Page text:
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A Lesson on Longing This work is considered exceptional by our editorial staff.

I stood in silent confusion. A horde of liquid frustrations follow their late companion down my young face to a messy end on the parched excuse of a lawn, as the old Ford pick-up that embodied my one desire kicked billowing clouds of dust into the pressure-cooked heavens on its way down our seemingly endless driveway.

“Wait!" I could contain myself no longer, and set out at a dead sprint which, at the time, wasn't all that impressive. My worn sneakers pounded the earth, propelling me little by little towards my world, my life, straight into the restricting arms of my mother.

"You're not old enough babe. Maybe next year." She tries to pull me into an embrace, but I deftly evade it. For a split second I consider resuming the chase, but, realizing the futility of it, fix my blurry gaze instead on our overgrown sandbox. Upon arriving at the refuge, I promptly lie on my back and begin to howl.

So passes my experience of the first recorded Willy’s Camp, my grandparent’s latest and most elaborate attempt to win over the grandchildren and infuriate their children, far outstripping their earlier efforts with candy and lawlessness. To start things out, they didn’t go too far, settling for a weekend trip to Yellowstone National Park. This became a tradition, and each year they got more conductive of a small mind’s imagination.

Time passes. Other things such as food, dogs, and Christmas take their turns being "my world, my life," but that incident was seared into the tender flesh of my six-year-old brain, never to be forgotten. Every year, I anticipate with mixed feelings that day when my grandparents will pull up with all of the cousins and take us somewhere infinitely exciting and wonderful. I use the term "we" lightly. About as lightly as my childish grip on the rare, perpetually ground bound ice cream cone. In fact, “they” is a much more fitting word. “They” being my two older brothers. They got to travel to infinitely exciting and wonderful places with my grandparents. I got to stay home and chew idly on Play-doh.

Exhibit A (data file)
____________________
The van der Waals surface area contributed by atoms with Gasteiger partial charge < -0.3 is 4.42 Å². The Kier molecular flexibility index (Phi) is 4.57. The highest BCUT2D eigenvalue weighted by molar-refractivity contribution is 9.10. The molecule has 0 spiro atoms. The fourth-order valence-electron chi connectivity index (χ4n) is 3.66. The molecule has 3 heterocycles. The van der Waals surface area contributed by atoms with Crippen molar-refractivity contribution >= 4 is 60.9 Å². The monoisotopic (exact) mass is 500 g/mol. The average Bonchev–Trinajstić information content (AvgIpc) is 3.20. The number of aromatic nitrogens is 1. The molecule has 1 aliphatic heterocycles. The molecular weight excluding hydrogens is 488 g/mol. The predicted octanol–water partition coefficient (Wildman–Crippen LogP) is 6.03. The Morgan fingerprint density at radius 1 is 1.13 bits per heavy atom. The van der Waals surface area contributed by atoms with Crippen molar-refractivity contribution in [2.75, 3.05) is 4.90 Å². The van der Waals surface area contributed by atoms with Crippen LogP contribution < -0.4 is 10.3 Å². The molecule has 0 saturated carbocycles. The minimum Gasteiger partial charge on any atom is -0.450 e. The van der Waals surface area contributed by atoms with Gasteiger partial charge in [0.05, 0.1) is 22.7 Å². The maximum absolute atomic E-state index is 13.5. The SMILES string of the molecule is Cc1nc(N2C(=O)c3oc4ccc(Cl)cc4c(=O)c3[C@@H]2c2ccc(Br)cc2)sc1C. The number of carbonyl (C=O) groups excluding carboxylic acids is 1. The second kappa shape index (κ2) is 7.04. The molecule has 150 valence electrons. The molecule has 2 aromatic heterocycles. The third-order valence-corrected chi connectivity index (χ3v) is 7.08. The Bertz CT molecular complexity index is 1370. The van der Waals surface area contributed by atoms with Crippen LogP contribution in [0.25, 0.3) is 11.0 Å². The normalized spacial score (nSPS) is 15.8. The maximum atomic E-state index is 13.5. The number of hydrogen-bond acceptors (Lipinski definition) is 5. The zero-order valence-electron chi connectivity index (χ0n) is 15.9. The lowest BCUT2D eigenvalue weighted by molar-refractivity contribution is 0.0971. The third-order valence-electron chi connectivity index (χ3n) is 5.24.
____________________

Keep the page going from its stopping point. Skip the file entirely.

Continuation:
“Can I go?” I invariably asked when it was time for my brothers to leave, knowing the answer.

“You’re not old enough hon, maybe next year,” my mother invariably answered.

“But why? It’s not fair!”

“Gramps isn’t a very good driver. Just the other day he got in a nasty wreck. You are not riding with him.” And that was the end of it. Once, I pressed on, looking for details, and got a swat on the bottom for my troubles. To this day I don’t know how my age would influence my grandfather’s driving in the slightest, but then again I don’t have my parents’ boundless wisdom…

More time passes. I grow taller and less patient. I learn priceless life lessons. I fume that I am still not allowed to go to the annual Willy’s Camp.

Then, one day it happens. I reach that magical age of 11 that somehow makes it alright for me to die in a fiery car crash. If I’m not mistaken, this was soon after I locked the babysitter out of the house for the night. Or perhaps it was after I discovered the game 20 questions... Either way, the day had finally come.

My oldest brother Layne and I were on the trampoline that blistering, fateful day, wasting away the summer. It was suicide by roasting to be moving, so we were lying on our stomachs, making designs out of what little saliva we could muster.

“What’s that?” I ask, indicating a cream-filled white heap of bird dumpling sitting conveniently close to my face.

“Oh no way! My favorite!” Layne said with a nasty grin on his pudgy face.

“What is it though?”

“Some whipped cream. Lick it,” He said casually, displaying a budding, unrefined malice.

“Alright.”